Tetracyclines have been used in the treatment of localized juvenile Periodontitis, [22],[23],[24],[25],[26] generalized juvenile periodontitis, [27] early onset periodontitis, [28] and adult periodontitis. [29] The different mechanisms of bacterial resistance to tetracyclines are either by acquisition of R-plasmid which carry genes which are resistant to antibiotics (Plasmid is extra-chromosomal genetic material that can replicate independently and freely in cytoplasm) or by acquisition of transposon-associated genetic material (Transposon are DNA segments that cannot self-replicate but can self-transfer between plasmids or from plasmid to chromosomes; during this transfer or co-integration, transposon can replicate, and the each new plasmid contains r-gene, which results in resistance). Also, efflux pump is another mechanism of resistance (Efflux pumps are cytoplasmic membrane transport proteins, which protect bacterial cell from foreign chemical invasion and are regulated by a number of genes) and lastly by resistance genes, which encode ribosomal protection proteins. These proteins release ribosome-bound tetracycline and, at the same time, increase the apparent dissociation constant of the tetracycline ribosome interaction, thereby reducing the possibility of a further interaction between the ribosome and the released drug.

Currently, 38 tetracycline resistance genes have been identified, of which 23 encode efflux pumps, 11 encode ribosomal protection proteins, 3 encode inactivating enzymes, and 1 is of unknown function. [30]

Macrolides (Agents that act by reversible inhibition of protein synthesis)

Erythromycin was the 1 st macrolide used. Newer macrolides include clindamycin and azithromycin. All macrolides act by inhibition of protein synthesis. They are bacteriostatic in nature. Bacterial ribosome containing 50S subunit contains peptide forming catalytic site. There is peptidyl transferase center (the active site) and a protein exit tunnel, through which nascent polypeptide exits the ribosome. The macrolides bind to close sites in the region of entrance to the exit tunnel; this plugs the tunnel, leading to peptidyl tRNA drop off. [31]

Erythromycin was the first macrolide used. It is extremely safe drug. Erythromycin has a wide range of activity against both gram-positive facultative and anaerobic bacteria. However, most gram-negative micro-organisms are resistant to erythromycin due to its inability to penetrate the lipopolysaccharide-cell wall complex. The dosage of Erythromycin is 250 mg 3 times a day. The gingival crevicular fluid concentration achieved is 0.4-0.8 μg/ml. [9]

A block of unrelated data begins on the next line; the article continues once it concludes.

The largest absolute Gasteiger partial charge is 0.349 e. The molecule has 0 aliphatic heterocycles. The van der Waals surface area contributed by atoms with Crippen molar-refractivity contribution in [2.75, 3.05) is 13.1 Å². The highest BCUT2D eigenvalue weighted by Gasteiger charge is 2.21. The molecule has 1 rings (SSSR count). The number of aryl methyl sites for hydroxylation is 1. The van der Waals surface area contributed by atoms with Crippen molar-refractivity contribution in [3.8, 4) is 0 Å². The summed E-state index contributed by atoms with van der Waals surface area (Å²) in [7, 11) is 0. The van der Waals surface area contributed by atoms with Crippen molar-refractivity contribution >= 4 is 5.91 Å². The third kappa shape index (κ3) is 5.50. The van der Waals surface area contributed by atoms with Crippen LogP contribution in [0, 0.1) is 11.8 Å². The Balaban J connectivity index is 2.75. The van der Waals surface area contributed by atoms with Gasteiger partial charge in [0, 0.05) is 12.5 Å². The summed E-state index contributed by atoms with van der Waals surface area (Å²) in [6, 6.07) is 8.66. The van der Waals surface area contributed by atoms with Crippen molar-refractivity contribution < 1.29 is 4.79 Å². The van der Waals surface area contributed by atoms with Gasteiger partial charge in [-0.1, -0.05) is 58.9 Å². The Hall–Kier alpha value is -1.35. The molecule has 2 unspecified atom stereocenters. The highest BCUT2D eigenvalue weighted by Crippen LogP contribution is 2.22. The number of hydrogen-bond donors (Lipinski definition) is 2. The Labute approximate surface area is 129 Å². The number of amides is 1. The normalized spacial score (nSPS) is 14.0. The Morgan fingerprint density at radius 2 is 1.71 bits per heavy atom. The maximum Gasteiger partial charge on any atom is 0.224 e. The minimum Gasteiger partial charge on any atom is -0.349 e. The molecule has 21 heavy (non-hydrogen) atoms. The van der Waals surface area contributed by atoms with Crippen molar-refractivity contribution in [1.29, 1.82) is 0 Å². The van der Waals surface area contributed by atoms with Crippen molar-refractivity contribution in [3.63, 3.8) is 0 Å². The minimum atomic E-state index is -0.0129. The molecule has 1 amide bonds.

Its use is not indicated as an adjunct in the treatment of periodontitis due to the incidence of gram-negative anaerobes associated with such sites. The limitation of erythromycin is that its tissue absorption is poor, so preparations for systemic administrations are provided as pro drugs to facilitate absorption. This pro drug has little anti-bacterial activity until hydrolyzed by serum esterases. [1]

Clindamycin is an antibiotics, which may be helpful in the treatment of patients who do not respond to conventional treatments consisting of scaling and root planning and surgery. It is particularly useful in penetrating bone. [32]

Clindamycin is active against gram-positive cocci, including many penicillin-resistant staphylococci and anaerobic species such as bacteroides species.

It is very effective against most putative periodontal pathogens with important exception of Aa, and  Eikenella corrodens Scientific Name Search alker (1990) [33] found marked reduction in percentages of peptostreptococcus, β - hemolytic streptococci, various oral gram-negative anaerobic rods. The adult dosage of Clindamycin is 300 mg 3-4 times a day. The gingival crevicular fluid concentration achieved is 1-2 μg/ml, [9] and plasma concentration achieved is 1-9 μg/ml. [9] Clindamycin has been used for the treatment of refractory periodontitis [34],[35],[36] and rapidly progressing periodontitis. [37]

Clindamycin should be prescribed with caution because of potential for pseudomembranous colitis as a result of intestinal overgrowth with Clostridium difficile. [38]

Azithromycin is the 1 st of a subclass of macrolides called azalides. It shows good bacteriostatic in vitro activity against a wide variety of organisms found in mouth. It has long half-life, and it provides higher drug concentrations in the tissues than in blood or serum. In addition, azithromycin is preferentially taken up by phagocytes, and so, its level in infected tissues is much higher than in similar non-infected sites. [39] The adult dosage of azithromycin is 250-500 mg dose once a day for 5 days, following an initial loading dose of 500 mg as opposed to erythromycin. [40] Azithromycin should be taken 01 hour before or 02 hours after food intake. It exhibits excellent ability to penetrate into both normal and pathological periodontal tissues. [41] It is active against gram-negative anaerobes, and the drug has been found to be highly effective against all serotypes of Actinobacillus acti-nomycetemcomitans[42] and against Porphyromonas gingiualis. [43] There is a significantly greater decrease in number of black pigmented bacteroides in patients taking azithromycin. Also, spirochete count is found to be less. [44] Azithromycin has been used for the treatment of chronic periodontitis. [45],[46]

The different mechanisms of bacterial resistance to all macrolides are either by target modification. It can be either by methylation or by mutation of nucleotide 2058 of the 23S ribosomal RNA. Mutations have also been described in ribosomal proteins L4 and L22, which also affect macrolide interaction with the ribosome.